But Mantegna was never complacent about his work. “What it takes to stay where I’m at, it takes consistency, dependability,” he volunteers. “When somebody hires me I always go in with the feeling they’ll get their money’s worth and more - within reason. They’re not gonna have any trouble. Anybody meets me half way I’m going to meet them half way and then some ... There are a lot of temptations in this business but you gotta keep at it and ride the waves, especially having children. I take that responsibility very strongly. I can’t foresee anything that would be an obstacle to me to keep them from having a stable life.”
Mantegna and his wife, Arlene, have two daughters, 20 and 17. His older daughter is autistic. “It’s an ongoing problem,” he says. “She’s got learning disabilities I’m going to have to deal with all her life. That’s the stuff that’s important. That’s the stuff that makes losing a part pale in comparison,” he says.
James Woods, the take-no-prisoners prosecutor on CBS’ “Shark,” insists his hours are longer than double shifts in the coalmine. But he’s not complaining. “I’d like to sort of give you some dirt on how tough it is. But it’s really a joy going to work every day. I love the people I’m with, I love the stories, I love the character, I love the money, I love the environment. The only thing that I don’t like is it keeps me away from my family back in Rhode Island on a more regular basis because I am working pretty much every day. But other than that, I have to say the show itself is a pretty great experience,” he says.
“I was really impressed by how much it’s one’s own choice to make television really great or not. My buddy Steve Collins, who’s been on `7th Heaven’ for forever ... I said, `Steve, what’s the thing?’ And he said, `Here’s the trick in television. You don’t have to be good to be a major hit. If you go and you turn on the TV you’ll see that.’ But he said, `If you choose to be good for your own sake, you will have a much better time.’ And he said, `I know you, you only want to do the best work possible.’”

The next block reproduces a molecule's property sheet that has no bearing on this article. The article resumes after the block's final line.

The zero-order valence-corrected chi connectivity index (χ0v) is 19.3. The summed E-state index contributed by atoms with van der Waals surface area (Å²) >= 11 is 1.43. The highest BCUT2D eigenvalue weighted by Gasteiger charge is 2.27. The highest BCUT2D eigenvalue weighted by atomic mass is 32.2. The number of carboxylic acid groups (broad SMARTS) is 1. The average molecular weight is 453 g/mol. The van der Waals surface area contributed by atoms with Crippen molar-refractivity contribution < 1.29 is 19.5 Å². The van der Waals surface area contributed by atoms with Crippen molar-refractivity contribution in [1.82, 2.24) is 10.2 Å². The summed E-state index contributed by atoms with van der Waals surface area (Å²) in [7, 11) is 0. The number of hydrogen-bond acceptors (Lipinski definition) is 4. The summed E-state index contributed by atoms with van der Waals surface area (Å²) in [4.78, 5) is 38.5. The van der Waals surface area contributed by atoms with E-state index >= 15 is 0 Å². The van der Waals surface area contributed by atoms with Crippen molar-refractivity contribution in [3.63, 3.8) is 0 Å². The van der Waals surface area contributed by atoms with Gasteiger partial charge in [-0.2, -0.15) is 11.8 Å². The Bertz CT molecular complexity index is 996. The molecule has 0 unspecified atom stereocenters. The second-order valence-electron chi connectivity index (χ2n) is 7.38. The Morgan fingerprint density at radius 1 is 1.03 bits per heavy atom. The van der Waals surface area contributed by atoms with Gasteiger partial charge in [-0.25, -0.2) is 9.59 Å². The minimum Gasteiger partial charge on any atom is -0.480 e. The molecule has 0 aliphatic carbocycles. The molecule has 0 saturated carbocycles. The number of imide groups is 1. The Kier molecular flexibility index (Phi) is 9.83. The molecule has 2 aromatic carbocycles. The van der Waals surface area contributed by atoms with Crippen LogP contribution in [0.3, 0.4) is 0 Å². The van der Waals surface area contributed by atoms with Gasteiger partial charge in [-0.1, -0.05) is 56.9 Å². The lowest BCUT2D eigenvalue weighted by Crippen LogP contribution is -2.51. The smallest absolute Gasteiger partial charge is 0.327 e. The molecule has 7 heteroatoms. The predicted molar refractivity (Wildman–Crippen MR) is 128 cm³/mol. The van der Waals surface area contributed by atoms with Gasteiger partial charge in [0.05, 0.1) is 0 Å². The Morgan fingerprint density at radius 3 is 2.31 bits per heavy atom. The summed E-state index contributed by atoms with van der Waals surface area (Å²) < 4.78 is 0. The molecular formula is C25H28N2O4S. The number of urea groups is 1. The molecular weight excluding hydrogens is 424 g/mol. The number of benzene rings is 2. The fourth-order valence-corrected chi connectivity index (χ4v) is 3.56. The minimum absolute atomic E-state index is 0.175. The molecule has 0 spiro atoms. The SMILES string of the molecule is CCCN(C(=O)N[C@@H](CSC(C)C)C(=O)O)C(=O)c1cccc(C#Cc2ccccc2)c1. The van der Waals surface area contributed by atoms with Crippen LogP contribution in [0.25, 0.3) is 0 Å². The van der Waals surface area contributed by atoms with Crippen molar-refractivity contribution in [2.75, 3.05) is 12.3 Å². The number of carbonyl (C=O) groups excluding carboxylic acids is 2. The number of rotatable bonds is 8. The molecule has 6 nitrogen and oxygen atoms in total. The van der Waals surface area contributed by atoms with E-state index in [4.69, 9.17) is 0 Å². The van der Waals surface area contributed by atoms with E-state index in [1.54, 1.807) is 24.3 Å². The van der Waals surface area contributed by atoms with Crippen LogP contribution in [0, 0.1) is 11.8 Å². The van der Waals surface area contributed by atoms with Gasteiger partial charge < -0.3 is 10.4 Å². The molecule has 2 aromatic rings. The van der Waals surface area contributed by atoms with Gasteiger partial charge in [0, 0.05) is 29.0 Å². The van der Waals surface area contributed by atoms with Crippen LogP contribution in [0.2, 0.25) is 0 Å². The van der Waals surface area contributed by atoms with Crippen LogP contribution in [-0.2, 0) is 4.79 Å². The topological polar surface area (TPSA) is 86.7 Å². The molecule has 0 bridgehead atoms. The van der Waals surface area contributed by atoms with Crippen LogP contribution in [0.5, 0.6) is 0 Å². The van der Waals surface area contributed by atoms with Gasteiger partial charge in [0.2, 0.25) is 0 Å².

Sandra Oh, the ambitious Cristina Yang on ABC’s “Grey’s Anatomy,” has been acting since she was a kid and had to give up dancing “because I wasn’t good enough.” Acting for her is not an option, it’s a necessity. “It’s something I feel I have to do. It’s something that’s not really a choice and there’s all this hoopla and stuff around ... when it really comes down to it that’s not the point. There’s something you have to transcend or there’s something you have to communicate or there’s some mark you have to make in life or in the world - all those deep reasons of how it gives meaning to your life.”
At last “Two and a Half Men” is snatching the kudos it deserves. Critics sat on their hands while the public was discovering just how funny it is. But the creators of the CBS show had little trepidation. “The night we shot the pilot, I had no doubt about it,” says co-creator, executive producer Chuck Lorre. “Watching these guys together that first episode, it was - it was so exciting. It was one of those exciting nights that you just go, `Oh, my God. This is way beyond what we thought it could possibly be.’ So that was the night I knew.”